When actor and award-winning stage- and screen-writer Michelle Law was 12, she and her mum spent three months in Hong Kong visiting family. One evening her extended family of cousins, aunts and uncles gathered to watch the Miss Hong Kong beauty pageant on TV. Law was riveted. Among the finalists – all Hong Kong natives, she says – was a woman with a clear Australian accent.
Law, a self-described Asian Australian, will never forget the feeling of seeing for the first time someone who looked and sounded like her being recognised for her beauty and talent. But when it came time to respond to questions, the contestant struggled in Cantonese and switched to English. The next round she was eliminated because, Law believes, of her inability to speak fluent Cantonese.
“As a young person growing up in regional Queensland, I already felt very displaced. Then I found someone like me and there was a place for her. And then there wasn’t. After that I thought, ‘So I don’t actually belong anywhere.’”
Save 20% when you buy two or more Broadsheet books. Order now to make sure they arrive in time for Christmas.SHOP NOW
As a teen Law went on to enter local shopping-centre beauty pageants. “I’d win ‘best personality’, which in hindsight was cool, but at the time I wanted to be recognised for being a pretty girl. So I was always searching for where I could be acknowledged as being accepted or regarded as someone who is representative of beauty in Australia.”
The struggle for self-acceptance and the need for connection is the driving force of her new play, Miss Peony, which Law describes as “a magical realist comedy”. It centres around Lily (played by Law), an “assimilated ABC, or Australian-born Chinese”, who has grown up with a traditional Chinese upbringing courtesy of her grandmother, a former Honk Kong beauty queen and leading member of the Chinese community in Sydney. Lying on her deathbed she makes Lily promise she’ll enter the Miss Peony beauty pageant – and when Lily refuses, her grandmother returns from the dead to haunt her until she fulfills the promise.
“It’s a lot of fun, there’s a lot of dance, and it’s performance-heavy because it’s a show within a show,” says Law. “I like to think of it as a cross between Miss Congeniality and The Joy Luck Club.”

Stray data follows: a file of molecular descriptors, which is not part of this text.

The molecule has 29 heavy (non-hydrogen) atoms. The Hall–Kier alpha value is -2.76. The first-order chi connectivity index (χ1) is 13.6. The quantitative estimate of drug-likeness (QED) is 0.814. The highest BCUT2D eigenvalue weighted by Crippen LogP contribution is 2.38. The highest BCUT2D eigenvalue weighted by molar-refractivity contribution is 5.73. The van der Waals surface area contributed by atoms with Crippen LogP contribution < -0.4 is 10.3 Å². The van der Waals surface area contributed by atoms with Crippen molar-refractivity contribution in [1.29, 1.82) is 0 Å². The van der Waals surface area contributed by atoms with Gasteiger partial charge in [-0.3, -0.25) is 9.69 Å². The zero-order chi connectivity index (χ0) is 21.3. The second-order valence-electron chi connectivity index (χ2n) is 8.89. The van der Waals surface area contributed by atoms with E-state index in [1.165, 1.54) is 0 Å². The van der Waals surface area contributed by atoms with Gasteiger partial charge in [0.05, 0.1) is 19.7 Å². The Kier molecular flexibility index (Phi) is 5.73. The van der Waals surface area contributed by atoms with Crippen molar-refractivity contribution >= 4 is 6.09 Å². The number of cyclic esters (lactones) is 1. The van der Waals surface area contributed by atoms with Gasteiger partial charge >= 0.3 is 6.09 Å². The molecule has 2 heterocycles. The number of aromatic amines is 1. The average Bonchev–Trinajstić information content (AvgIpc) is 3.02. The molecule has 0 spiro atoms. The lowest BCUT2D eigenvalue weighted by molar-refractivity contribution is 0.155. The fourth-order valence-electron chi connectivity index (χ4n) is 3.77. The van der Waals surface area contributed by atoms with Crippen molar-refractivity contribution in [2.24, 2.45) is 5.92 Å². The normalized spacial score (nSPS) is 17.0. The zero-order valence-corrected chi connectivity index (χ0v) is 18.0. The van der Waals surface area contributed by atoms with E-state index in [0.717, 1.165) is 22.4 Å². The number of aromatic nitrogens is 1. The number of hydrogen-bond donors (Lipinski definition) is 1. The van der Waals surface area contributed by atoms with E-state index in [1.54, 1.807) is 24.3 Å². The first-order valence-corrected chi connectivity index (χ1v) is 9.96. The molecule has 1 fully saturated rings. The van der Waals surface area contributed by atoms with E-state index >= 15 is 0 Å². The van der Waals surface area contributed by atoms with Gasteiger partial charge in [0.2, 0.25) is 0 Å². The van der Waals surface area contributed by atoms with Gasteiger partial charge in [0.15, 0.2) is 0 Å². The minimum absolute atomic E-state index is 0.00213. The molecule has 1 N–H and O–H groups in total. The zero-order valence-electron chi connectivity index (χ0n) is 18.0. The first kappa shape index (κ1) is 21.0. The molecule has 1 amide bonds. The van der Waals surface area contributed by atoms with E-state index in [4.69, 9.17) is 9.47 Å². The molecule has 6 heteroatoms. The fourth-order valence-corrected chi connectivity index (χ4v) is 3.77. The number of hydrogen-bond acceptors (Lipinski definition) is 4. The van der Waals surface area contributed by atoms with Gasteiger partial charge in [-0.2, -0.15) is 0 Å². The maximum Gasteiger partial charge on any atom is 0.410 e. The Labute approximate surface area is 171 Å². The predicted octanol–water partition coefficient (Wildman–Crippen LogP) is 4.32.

It’s worth noting that Miss Peony boasts a six-strong cast of Asian-Australian actors, still too rare a sight on our stages, while the show is directed by Courtney Stewart, artistic director at Brisbane’s La Boite, who is fourth-generation ABC.
While Law says Miss Peony is loosely reflective of her own upbringing (her family’s story was related with touching humour in SBS series The Family Law, written by brother Benjamin Law), she is more closely aligned with her Chinese culture than the play’s lead character. “My mum always instilled in me that being Chinese is something to be really proud of,” says Law.
Miss Peony will be spoken and surtitled in three languages – English, Mandarin and Cantonese. Law says it is a gift to her grandmother, who has loyally seen her previous works but never understood a word.
“People like my grandmother came to see my first play and after watching it said, ‘You know I thought it was great – people were engaging with it, and I’m really proud – but I didn’t understand a word.’ That was heartbreaking.”
Miss Peony also reflects a determined effort by Law to make Australian theatre more inclusive, pointing out that many audience members who saw her debut play – the sold-out, critically acclaimed Single Asian Female – were visiting the theatre for the first time.
“Most theatre in Australia is about white culture, so if you’re someone who doesn’t come from those communities and already feels quite excluded because you can’t speak the language, [then I hope] this production will change that and make the theatre a space where you feel you belong.”
We are slowly seeing more Asian-Australian stories on our stages, thanks largely to organisations like Contemporary Asian Australian Performance, the only professional arts company dedicated to producing contemporary Asian-Australian work, while mainstream companies have produced plays such as Laurinda (Melbourne Theatre Company) and Anchuli Felicia King’s White Pearl and The Poison of Polygamy (co-produced by La Boite and currently playing with the Sydney Theatre Company).
But Law says there is long way to go before this significant part of our population feels that they are welcome in theatres, and that their own stories – Australian stories – matter.
“A way to advance that at a quicker rate is for companies to recognise, whether it’s an Asian-Australian story or a Middle Eastern-Australian story, those are Australian stories … they are part of this nation’s fabric and should be treated as such.”
Miss Peony plays at Belvoir St Theatre until July 29 before touring Melbourne, Canberra, Wollongong and Geelong.